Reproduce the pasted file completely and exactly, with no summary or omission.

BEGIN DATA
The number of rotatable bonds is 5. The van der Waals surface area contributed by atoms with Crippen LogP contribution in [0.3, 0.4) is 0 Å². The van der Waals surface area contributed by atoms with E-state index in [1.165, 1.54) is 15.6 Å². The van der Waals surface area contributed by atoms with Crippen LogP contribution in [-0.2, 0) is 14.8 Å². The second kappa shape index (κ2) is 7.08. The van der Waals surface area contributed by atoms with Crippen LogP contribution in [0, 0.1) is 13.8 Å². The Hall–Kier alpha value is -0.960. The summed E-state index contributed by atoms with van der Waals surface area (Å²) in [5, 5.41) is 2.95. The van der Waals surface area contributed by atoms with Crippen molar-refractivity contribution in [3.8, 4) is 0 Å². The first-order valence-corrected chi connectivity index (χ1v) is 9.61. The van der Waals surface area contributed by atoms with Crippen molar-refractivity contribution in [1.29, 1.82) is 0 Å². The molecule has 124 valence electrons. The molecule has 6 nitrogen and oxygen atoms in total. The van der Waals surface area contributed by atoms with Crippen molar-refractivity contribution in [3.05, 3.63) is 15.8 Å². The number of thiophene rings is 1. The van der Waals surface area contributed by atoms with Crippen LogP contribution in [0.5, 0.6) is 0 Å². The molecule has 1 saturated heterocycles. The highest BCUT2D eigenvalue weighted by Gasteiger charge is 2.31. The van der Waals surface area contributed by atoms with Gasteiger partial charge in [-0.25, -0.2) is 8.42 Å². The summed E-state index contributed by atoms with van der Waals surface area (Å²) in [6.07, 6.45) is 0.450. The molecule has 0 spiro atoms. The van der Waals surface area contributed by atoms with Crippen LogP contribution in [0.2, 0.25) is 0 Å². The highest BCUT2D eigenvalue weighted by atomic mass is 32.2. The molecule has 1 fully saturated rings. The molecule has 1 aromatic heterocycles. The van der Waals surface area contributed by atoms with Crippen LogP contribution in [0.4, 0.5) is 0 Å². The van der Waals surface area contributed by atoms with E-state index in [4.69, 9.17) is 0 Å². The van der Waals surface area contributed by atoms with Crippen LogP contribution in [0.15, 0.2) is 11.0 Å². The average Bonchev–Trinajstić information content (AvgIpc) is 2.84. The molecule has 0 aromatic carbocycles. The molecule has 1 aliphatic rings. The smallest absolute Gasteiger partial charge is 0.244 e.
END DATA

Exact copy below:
The number of rotatable bonds is 5. The van der Waals surface area contributed by atoms with Crippen LogP contribution in [0.3, 0.4) is 0 Å². The van der Waals surface area contributed by atoms with E-state index in [1.165, 1.54) is 15.6 Å². The van der Waals surface area contributed by atoms with Crippen LogP contribution in [-0.2, 0) is 14.8 Å². The second kappa shape index (κ2) is 7.08. The van der Waals surface area contributed by atoms with Crippen LogP contribution in [0, 0.1) is 13.8 Å². The Hall–Kier alpha value is -0.960. The summed E-state index contributed by atoms with van der Waals surface area (Å²) in [5, 5.41) is 2.95. The van der Waals surface area contributed by atoms with Crippen molar-refractivity contribution in [3.8, 4) is 0 Å². The first-order valence-corrected chi connectivity index (χ1v) is 9.61. The van der Waals surface area contributed by atoms with Crippen molar-refractivity contribution in [1.29, 1.82) is 0 Å². The molecule has 124 valence electrons. The molecule has 6 nitrogen and oxygen atoms in total. The van der Waals surface area contributed by atoms with Crippen molar-refractivity contribution in [3.05, 3.63) is 15.8 Å². The number of thiophene rings is 1. The van der Waals surface area contributed by atoms with Crippen LogP contribution in [0.5, 0.6) is 0 Å². The molecule has 1 saturated heterocycles. The highest BCUT2D eigenvalue weighted by Gasteiger charge is 2.31. The van der Waals surface area contributed by atoms with Gasteiger partial charge in [-0.25, -0.2) is 8.42 Å². The summed E-state index contributed by atoms with van der Waals surface area (Å²) in [6.07, 6.45) is 0.450. The molecule has 0 spiro atoms. The van der Waals surface area contributed by atoms with Crippen LogP contribution in [0.2, 0.25) is 0 Å². The highest BCUT2D eigenvalue weighted by atomic mass is 32.2. The molecule has 1 fully saturated rings. The molecule has 1 aromatic heterocycles. The van der Waals surface area contributed by atoms with Crippen LogP contribution in [0.4, 0.5) is 0 Å². The van der Waals surface area contributed by atoms with E-state index in [4.69, 9.17) is 0 Å². The van der Waals surface area contributed by atoms with Crippen LogP contribution in [0.15, 0.2) is 11.0 Å². The average Bonchev–Trinajstić information content (AvgIpc) is 2.84. The molecule has 0 aromatic carbocycles. The molecule has 1 aliphatic rings. The smallest absolute Gasteiger partial charge is 0.244 e.